In Detroit, LeDuff clearly has a growing fan club, but some people find his act hard to take. That debate surfaced again last week on the DetroitYES online community forum, when an admirer opened a thread about LeDuff’s July 3 package that featured him golfing 18 miles through Detroit. That somewhat surreal piece was an 11-minute odyssey that showed unvarnished glimpses of city life as LeDuff, wearing shorts and knee-high black socks, whacked the ball through an abandoned house, the Packard Plant and down the middle of residential streets, some of which still had residences.

A forum participant with the screen name of Dexlin wrote: “Charlie is more often than not as contemptible a character as the fools he ambushes. A hipster mustache, irreverent attitude, and eccentric personality does not a good journalist make. Charlie ain't a journalist. He just plays one on TV, bless his heart.”

Even some observers who appreciate LeDuff’s ability have reservations. Kiska, the UM-Dearborn professor, said: “Sometimes, LeDuff seems like a bit too much of a showboat, too much of a ham, too much of a loose cannon. For instance, he went on their air a few months ago and quoted a ‘source’ as saying that Dave Bing was going to resign for health reasons. He just sort of threw it in the middle of a report. Say what? What sources? Murray Feldman looked like he was in shock when Charlie threw it back to him.”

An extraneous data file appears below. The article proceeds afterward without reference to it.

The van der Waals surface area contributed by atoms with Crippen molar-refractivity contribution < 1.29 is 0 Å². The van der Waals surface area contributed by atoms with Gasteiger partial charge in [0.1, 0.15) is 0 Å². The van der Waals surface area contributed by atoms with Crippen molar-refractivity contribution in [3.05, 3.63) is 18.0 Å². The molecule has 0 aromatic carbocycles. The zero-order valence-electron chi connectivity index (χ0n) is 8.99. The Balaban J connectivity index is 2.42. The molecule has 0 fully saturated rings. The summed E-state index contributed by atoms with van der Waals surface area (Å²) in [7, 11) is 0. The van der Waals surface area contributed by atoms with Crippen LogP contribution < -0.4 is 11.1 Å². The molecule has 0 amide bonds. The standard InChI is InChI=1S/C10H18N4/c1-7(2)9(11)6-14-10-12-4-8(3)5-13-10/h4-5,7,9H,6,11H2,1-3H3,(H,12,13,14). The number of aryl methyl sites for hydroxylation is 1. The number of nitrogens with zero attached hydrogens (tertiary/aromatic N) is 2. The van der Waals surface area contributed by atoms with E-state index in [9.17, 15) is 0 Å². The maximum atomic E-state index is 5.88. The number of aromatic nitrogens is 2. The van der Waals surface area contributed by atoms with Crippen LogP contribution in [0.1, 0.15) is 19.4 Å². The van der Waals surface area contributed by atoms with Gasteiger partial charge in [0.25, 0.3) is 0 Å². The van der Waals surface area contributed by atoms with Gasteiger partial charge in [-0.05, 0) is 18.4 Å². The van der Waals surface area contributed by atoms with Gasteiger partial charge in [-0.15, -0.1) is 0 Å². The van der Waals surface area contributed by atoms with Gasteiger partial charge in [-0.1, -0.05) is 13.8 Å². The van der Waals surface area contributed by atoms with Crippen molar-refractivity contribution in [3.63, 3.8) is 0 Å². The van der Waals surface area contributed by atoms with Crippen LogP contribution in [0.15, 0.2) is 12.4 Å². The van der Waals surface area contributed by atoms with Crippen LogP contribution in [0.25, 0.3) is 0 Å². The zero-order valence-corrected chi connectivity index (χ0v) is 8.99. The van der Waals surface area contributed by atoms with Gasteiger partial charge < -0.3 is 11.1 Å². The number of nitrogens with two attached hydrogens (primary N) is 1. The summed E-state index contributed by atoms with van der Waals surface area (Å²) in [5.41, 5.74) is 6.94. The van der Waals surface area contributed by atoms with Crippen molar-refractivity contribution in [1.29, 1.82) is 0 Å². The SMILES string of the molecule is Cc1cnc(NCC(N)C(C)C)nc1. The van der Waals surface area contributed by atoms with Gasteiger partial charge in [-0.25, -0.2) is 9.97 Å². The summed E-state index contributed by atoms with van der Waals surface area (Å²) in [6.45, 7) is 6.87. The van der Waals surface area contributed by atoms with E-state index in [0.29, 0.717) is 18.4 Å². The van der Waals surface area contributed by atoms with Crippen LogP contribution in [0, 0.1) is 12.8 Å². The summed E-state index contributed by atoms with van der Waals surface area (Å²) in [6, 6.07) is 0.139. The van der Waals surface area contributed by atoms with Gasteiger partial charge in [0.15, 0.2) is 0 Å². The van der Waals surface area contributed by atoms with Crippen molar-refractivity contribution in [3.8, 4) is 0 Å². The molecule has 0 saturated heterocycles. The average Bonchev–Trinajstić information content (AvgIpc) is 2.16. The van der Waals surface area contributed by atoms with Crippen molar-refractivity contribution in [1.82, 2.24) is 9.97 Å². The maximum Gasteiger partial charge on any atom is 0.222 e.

In 2007, the well known academic Todd Gitlin, writing in the Times, gave a generally positive review of LeDuff’s book about American men. He wrote LeDuff “has a distinct style” for “sociological poetry,” but added: “But Mr. LeDuff is also a child of this age of apparently casual, sometimes reckless self-disclosure.”

Some of LeDuff’s chief Detroit targets declined to comment for this story, though they have made it clear they dislike LeDuff’s tactics: Ficano, Cindy Pasky, the founder of Strategic Staffing Solutions who sued him, and Fred Wheeler, the deputy fire commissioner who was the subject of several LeDuff stories before Wheeler lost his job for slapping LeDuff’s mike onto W. Larned Street.

The on-screen madness seems to have a method behind it. LeDuff discusses concepts like “the image” and “disrupting the form” of broadcast journalism, and relates TV news to art like a guy who has a graduate degree from Berkeley.

“There’s nothing crazy about me,” he said during an interview as he soaked his feet in one of the baby swimming pools set around outdoor tables behind Dino’s bar on Woodward in Ferndale, not far from the Oakland County home he shares with his wife and young daughter.

LeDuff says the inspiration for his work comes from a variety of sources: “The New York Times meets Charles Kuralt, meets ‘60 Minutes’ -- because I studied for a time under Lowell Bergman -- meets ‘Jackass,’ meets ‘Borat’ meets YouTube meets the family photo album.”

There is one main rule, he adds:

“Don’t be boring.”

Continue reading the story with The Charlie LeDuff Show, Episode Two: Straight Outta Livonia.

and the final installment: The Charlie LeDuff Show, Episode Three: Sending A "Pooh-Pooh Valentine" To City Hall